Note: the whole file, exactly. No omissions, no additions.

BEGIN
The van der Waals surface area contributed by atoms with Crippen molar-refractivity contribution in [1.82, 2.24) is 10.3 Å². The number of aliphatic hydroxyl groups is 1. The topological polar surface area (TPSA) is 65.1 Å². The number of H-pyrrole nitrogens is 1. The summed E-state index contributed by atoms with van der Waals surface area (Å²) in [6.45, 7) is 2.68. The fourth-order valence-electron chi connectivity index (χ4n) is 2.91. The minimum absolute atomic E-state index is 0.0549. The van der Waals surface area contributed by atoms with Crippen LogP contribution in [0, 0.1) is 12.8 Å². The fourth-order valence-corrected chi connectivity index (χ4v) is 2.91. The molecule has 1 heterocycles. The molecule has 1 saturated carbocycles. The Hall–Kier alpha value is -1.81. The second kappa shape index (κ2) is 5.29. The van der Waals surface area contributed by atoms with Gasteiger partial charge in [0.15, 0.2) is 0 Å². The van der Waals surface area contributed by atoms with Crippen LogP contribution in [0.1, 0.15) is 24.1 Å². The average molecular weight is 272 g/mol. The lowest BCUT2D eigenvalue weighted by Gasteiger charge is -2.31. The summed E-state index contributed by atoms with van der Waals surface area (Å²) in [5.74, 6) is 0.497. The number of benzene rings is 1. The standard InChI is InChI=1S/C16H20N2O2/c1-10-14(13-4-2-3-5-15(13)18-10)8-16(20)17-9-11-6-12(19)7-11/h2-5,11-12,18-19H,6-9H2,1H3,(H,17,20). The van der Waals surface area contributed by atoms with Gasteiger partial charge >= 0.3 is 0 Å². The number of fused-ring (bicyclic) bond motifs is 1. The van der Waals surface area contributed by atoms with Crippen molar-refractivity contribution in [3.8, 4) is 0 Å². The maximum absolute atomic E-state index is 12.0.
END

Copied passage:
The van der Waals surface area contributed by atoms with Crippen molar-refractivity contribution in [1.82, 2.24) is 10.3 Å². The number of aliphatic hydroxyl groups is 1. The topological polar surface area (TPSA) is 65.1 Å². The number of H-pyrrole nitrogens is 1. The summed E-state index contributed by atoms with van der Waals surface area (Å²) in [6.45, 7) is 2.68. The fourth-order valence-electron chi connectivity index (χ4n) is 2.91. The minimum absolute atomic E-state index is 0.0549. The van der Waals surface area contributed by atoms with Crippen LogP contribution in [0, 0.1) is 12.8 Å². The fourth-order valence-corrected chi connectivity index (χ4v) is 2.91. The molecule has 1 heterocycles. The molecule has 1 saturated carbocycles. The Hall–Kier alpha value is -1.81. The second kappa shape index (κ2) is 5.29. The van der Waals surface area contributed by atoms with Gasteiger partial charge in [0.15, 0.2) is 0 Å². The van der Waals surface area contributed by atoms with Crippen LogP contribution in [0.1, 0.15) is 24.1 Å². The average molecular weight is 272 g/mol. The lowest BCUT2D eigenvalue weighted by Gasteiger charge is -2.31. The summed E-state index contributed by atoms with van der Waals surface area (Å²) in [5.74, 6) is 0.497. The number of benzene rings is 1. The standard InChI is InChI=1S/C16H20N2O2/c1-10-14(13-4-2-3-5-15(13)18-10)8-16(20)17-9-11-6-12(19)7-11/h2-5,11-12,18-19H,6-9H2,1H3,(H,17,20). The van der Waals surface area contributed by atoms with Gasteiger partial charge >= 0.3 is 0 Å². The number of fused-ring (bicyclic) bond motifs is 1. The van der Waals surface area contributed by atoms with Crippen molar-refractivity contribution in [3.8, 4) is 0 Å². The maximum absolute atomic E-state index is 12.0.